No. 73-75 is the headquarters of the Hungarian State Railway's administration. One of the two copper relieves commemorates the railwaymen who died in the world wars, the other was erected in 1946, the centenary of the Hungarian railways. The avenue then again widens into a circular open place, the Kodály körõnd (Circus), bordered by four mansions with arched façades. We can find here the Archive and Museum in memory of Zoltán Kodály. Under the old plane trees stand four statues: Vak (Blind) Bottyán, an eighteenth-century "kuruc" general of the independence fights of Rákóczi; Miklós Zrínyi, the defender of Szigetvár in 1566; György Szondi, the other legendary hero of the wars against the Turks, and Bálint Balassi, an outstanding lyric poet of the sixteenth century. Of the surrounding buildings, the handsome row of loggias over the double courtyard of Nos. 83,85 and the wrought-iron gate of the building at No. 88 are worth a Iook.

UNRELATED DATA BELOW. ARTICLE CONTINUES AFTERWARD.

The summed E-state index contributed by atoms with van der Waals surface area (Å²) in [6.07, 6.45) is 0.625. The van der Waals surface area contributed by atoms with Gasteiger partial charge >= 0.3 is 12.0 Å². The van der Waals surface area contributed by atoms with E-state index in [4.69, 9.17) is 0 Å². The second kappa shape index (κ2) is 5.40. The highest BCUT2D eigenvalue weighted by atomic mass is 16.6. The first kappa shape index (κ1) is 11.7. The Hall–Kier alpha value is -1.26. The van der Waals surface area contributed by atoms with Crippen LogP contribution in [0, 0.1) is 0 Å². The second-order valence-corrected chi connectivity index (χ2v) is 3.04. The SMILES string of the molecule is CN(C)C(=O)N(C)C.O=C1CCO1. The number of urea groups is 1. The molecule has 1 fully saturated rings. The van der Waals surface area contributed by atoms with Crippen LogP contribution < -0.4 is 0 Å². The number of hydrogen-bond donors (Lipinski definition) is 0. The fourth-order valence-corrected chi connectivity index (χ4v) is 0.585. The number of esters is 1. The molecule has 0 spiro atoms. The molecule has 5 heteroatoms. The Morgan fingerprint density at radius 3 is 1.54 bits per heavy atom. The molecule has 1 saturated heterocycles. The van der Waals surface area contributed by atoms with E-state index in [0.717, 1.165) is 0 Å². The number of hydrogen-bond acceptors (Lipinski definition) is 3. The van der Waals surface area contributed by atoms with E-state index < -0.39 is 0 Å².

After the Körönd, Andrássy út becomes less closely built up and from Bajza utca onwards the houses are surrounded by gardens: many foreign missions are situated here and it has become the diplomatic district of the capital. At No. 101 are the premises of the Association of Hungarian Journalists and No. 103 houses the Ferenc Hopp Museum of Eastern Asiatic Arts. The capital's most beautiful avenue ends in the artistically composed Hôsök tere.